Laura Cayouette [Interview]
I could lie and try to sound cool by saying that I knew who Laura Cayouette was without doing a IMDB search for “the lady that played Leo’s sister in Django Unchained, who I also recognized from Kill Bill and Hell Ride”, but then I would be a liar. But, I can honestly say that it was one of the wisest decisions I have made! After a little digging into the career and world of Laura Cayouette, I can honestly say I feel honored to have learned of her work! Hell, I should have known that if my favorite filmmaker in history considers her a friend and keeps bringing her back in to his films, there must be something special about this woman!
Laura has an amazing blog that could bring tears to the eyes of anyone who either lives in the city of New Orleans, or has ever even visited the city to experience the amazingness that it holds. She has also written a book geared towards actors trying to break in to the business. And she has had a career that is truly awe inspiring. I’ve never really had the acting bug myself, but I know that if ever did, Laura Cayouette is exactly the kind of person I should admire as a professional and as a person. That being said, we were fortunate enough to have Laura share a few words with us! It is an honor and treat to share with you some questions with Laura Cayouette!
When did you first know that you wanted to join the world of acting?
I started very late, especially as a female. I was 25 – running a dress boutique, teaching college one night a week and modeling on my days off. Other than doing Godspell as a teenager, I had almost no acting experience so I studied in New York then Los Angeles for years before really trying to compete. I figured if I couldn’t be young or related to someone in the industry, I’d better be better than the girls my age with the fold-out resumés.
You’ve had a pretty close working relationship with Quentin Tarantino. What is about working with QT that you enjoy the most? What keeps you wanting to work with him?
Quentin is a remarkable person for so many reasons that any excuse to hang out with him is a good one. But the thing that’s so intoxicating about working with him on a set is his unbridled enthusiasm for making movies . When we’d be exhausted and playing the same scene for the umpteenth time, he’d say, “We’re going to do one more folks. Why?” and we’d all yell together, “Because we love making movies!” How can you not remember how privileged we are to be getting paid to do what we love after shouting that in a room full of talented people making something amazing?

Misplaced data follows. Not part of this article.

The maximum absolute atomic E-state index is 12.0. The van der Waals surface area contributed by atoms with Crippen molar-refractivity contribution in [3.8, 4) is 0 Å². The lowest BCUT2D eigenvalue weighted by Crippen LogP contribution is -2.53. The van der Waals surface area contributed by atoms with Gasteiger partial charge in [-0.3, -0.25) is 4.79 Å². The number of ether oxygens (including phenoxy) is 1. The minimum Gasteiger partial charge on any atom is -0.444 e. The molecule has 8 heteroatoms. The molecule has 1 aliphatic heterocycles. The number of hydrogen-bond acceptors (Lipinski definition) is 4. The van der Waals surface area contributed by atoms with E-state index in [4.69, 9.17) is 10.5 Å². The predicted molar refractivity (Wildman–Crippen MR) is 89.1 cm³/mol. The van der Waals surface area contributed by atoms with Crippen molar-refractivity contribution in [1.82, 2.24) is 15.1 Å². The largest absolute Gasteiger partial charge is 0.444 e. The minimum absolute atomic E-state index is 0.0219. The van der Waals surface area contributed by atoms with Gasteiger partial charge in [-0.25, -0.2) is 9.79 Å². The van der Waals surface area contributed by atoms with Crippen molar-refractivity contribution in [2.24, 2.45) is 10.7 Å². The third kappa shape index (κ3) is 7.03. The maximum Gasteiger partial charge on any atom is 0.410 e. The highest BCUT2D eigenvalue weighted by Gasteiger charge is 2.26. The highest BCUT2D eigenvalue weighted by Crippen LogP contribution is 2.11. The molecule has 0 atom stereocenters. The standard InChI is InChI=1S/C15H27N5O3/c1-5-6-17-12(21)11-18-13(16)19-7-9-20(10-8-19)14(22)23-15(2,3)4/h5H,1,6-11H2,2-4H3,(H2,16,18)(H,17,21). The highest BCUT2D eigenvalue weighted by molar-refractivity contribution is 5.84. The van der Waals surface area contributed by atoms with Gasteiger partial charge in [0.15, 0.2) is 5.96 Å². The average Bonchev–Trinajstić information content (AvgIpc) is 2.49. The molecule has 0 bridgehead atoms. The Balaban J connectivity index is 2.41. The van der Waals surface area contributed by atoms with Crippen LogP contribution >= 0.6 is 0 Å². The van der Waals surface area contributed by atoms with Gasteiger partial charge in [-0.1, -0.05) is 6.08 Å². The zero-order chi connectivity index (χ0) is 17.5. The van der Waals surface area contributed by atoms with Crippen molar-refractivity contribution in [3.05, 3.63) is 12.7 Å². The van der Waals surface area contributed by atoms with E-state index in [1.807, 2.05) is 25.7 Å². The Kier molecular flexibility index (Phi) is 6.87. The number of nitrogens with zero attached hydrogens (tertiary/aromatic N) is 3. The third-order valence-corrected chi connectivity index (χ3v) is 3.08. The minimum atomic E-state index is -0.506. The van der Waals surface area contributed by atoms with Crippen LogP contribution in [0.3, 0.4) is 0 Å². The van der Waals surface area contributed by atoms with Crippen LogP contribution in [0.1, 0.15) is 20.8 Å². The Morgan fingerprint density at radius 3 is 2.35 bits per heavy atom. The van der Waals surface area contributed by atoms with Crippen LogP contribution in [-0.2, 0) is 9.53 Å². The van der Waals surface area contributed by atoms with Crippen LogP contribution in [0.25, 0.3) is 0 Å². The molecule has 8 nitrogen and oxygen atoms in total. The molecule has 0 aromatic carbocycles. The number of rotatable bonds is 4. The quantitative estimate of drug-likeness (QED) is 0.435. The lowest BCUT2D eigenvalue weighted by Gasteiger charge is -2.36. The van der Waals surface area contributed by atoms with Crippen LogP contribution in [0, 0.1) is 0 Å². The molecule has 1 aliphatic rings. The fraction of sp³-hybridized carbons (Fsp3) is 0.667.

And, of course, one of the reasons everyone wants to work with him is that there are very few times in a career when you can be certain that the movie you’re making is probably going to be recognized not only by critics and awards, but by generations of movie lovers.
You even picked up duties as an Associate Producer, as well as a co-star, the awesome biker film Hell Ride, presented by Quentin. How did your involvement in this project come to light?
This is kind of a long story but I love it. I had been friends with Larry Bishop for years when I met Quentin and Larry had done a BUNCH of biker movies in the 60’s and 70’s. When Quentin and I first started hanging out, he mentioned one of Larry’s movies or something and I said, “I know Larry.” Quentin got so excited, “You know Larry Bishop? Like, ‘know him’ know him? Like you have his phone number? So we called Larry and Quentin invited him to join us to watch “The Savage Seven,” one of Larry’s old biker movies. It was my first “true” biker movie (Easy Rider isn’t always accepted in the genre) and afterward, I commented that I liked the moral ambiguity – something I love in Quentin’s movies as well. (Criminals are good guys, we laugh when some poor kid’s head gets blown off, etc.)
So this conversation goes on until it turns into a casting session for the biker movie we started imagining in that moment. Larry was going to write, direct and star with me at his side and we added Michael Madsen to our cast list. Then, I saw Quentin say to Larry, “It is your destiny. It is your destiny to write, direct and star in the greatest biker movie of all time.” Even with all of that, it still took 7 years to come to fruition. I spent those 7 years helping in everything from turning Larry’s initial novel into a screenplay to the casting of nearly every female in the film.